THE PINSTRIPE TRILOGY
devised by The Lab Collective.
Theatre Delicatessen Marylebone Gardens 35 Marylebone High Street W1U 4QA To 23 February 2013.
Runs 1hr 25min No interval.
Review: Timothy Ramsden 9 February.
Short plays assembled with cumulative impact.
(If you know this venue, please excuse me for a paragraph. If not, take note that despite its name Marylebone Gardens is not, nowadays, a place of grass, trees and litter-bins. It’s a building, a former BBC studio complex, currently awaiting demolition but meanwhile a temporary performance space, located opposite Daunt Books and close to a distinct street lamp, probably the shortest and almost certainly the oldest in London.)
The Lab Collective’s Pinstripe Trilogy, formed from three independent pieces, looks pointedly at society through the prism of modern capitalism. In Matador a young city type draws us into a circle and, red-lined jacket swinging, proclaims his wealthy lifestyle, alternately seducing and challenging society matador-like. Body revolving as he challenges and questions us surrounding plebs, Neil Connolly’s bullish manner gradually turns to self-justifying rage as his fast-lane lifestyle falters.
Next door, Mark Fairclough’s tax inspector investigates an audience member’s supposed expenses claims. Drinking noticeably from a polystyrene cup redolent of a high street chain more noted for its lifestyle approach to selling coffee than for being forthcoming with appropriate amounts of corporation tax, Fairclough catches the pseudo-sympathetic investigation of someone whose questions probe while they reassure.
Hymning the heroes of social insurance and PAYE, Fairclough grows enraged at a complex tax system (11,000+ pages of it) that enables the rich to minimise tax, while he’s arguing over a claim for under £20. And it’s not just about figures, but how tax money contributes to society. This taxman, if not the system he must operate, has a conscience and Fairclough’s voyage from control to rage clearly makes its point.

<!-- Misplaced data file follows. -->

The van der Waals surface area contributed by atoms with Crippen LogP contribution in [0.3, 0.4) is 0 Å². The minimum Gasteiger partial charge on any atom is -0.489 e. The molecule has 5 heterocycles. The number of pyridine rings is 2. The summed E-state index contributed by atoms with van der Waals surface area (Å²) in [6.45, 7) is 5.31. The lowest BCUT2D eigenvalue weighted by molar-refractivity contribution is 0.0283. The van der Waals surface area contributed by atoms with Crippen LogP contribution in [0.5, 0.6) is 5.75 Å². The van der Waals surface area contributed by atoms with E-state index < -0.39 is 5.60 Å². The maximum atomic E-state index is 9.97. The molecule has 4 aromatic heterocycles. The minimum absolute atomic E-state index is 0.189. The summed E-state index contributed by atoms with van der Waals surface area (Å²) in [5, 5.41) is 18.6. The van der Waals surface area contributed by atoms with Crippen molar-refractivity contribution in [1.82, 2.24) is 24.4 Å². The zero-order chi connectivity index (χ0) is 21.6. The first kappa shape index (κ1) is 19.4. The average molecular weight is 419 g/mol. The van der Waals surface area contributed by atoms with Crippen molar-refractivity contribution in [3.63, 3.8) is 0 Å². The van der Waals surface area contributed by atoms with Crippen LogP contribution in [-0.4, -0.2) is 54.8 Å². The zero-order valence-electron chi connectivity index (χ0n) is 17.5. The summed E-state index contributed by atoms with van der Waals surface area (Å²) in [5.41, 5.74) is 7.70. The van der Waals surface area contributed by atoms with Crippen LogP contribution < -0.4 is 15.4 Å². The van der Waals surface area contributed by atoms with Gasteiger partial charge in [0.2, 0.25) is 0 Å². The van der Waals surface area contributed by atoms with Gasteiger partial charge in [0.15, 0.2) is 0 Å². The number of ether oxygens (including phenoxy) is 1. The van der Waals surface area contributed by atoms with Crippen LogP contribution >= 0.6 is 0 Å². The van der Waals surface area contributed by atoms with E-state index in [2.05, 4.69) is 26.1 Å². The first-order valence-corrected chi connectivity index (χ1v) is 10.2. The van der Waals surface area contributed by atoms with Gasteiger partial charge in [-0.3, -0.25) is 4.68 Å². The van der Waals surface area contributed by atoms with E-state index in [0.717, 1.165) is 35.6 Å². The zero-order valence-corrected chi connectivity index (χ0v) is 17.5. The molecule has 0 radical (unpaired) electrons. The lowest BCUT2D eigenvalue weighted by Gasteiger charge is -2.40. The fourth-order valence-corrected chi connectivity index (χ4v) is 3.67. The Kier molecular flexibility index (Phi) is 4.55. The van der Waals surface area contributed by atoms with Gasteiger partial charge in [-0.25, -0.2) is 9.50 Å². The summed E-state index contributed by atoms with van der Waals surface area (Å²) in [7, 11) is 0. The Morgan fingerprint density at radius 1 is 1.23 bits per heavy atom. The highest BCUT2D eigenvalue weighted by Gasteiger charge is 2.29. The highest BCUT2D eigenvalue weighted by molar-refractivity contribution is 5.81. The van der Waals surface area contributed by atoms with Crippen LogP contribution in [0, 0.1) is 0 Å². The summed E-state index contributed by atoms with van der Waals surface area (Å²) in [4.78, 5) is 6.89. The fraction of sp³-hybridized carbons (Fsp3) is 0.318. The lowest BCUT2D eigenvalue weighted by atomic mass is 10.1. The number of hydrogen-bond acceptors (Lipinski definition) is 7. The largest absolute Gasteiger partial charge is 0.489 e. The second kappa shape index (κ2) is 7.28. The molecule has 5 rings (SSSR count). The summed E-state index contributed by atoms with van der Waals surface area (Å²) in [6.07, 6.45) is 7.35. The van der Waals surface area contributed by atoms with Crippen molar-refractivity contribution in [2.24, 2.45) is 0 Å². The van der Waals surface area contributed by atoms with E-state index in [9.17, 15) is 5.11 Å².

In room three, Emma Britton provides a soft-soap hard-sell, her neatly-suited presenter, power-point to hand, offering a chance to buy into people. Trust Fund is rightly last on the list, showing capitalism owning lives: eating people, metaphorically, is no longer wrong.
Starting with a hypocritical pretence of social conscience, of overcoming deprivation for individual talented children (appearing on video to win hearts if not minds) by buying shares that will realise dividends from their future earnings, it’s the one piece here to introduce a challenging voice, though this only makes things bleaker. Money talks; objectors can shout but it’s clear who has the last word.
Ably performed throughout, both material and performances focus on the issue. Refracting skilfully through the evening, with Matador a kind of prologue to the contrasting approach of the succeeding pieces, The Lab Collective’s Trilogy uses 21st-century theatrical techniques to analyse 21st-century manifestations of politically-driven iniquity and inequality.
Emma Britton, Matthew Haigh.
Directors: Joseph Thorpe, Natalie Scott.
Video: Thomas Yeomans.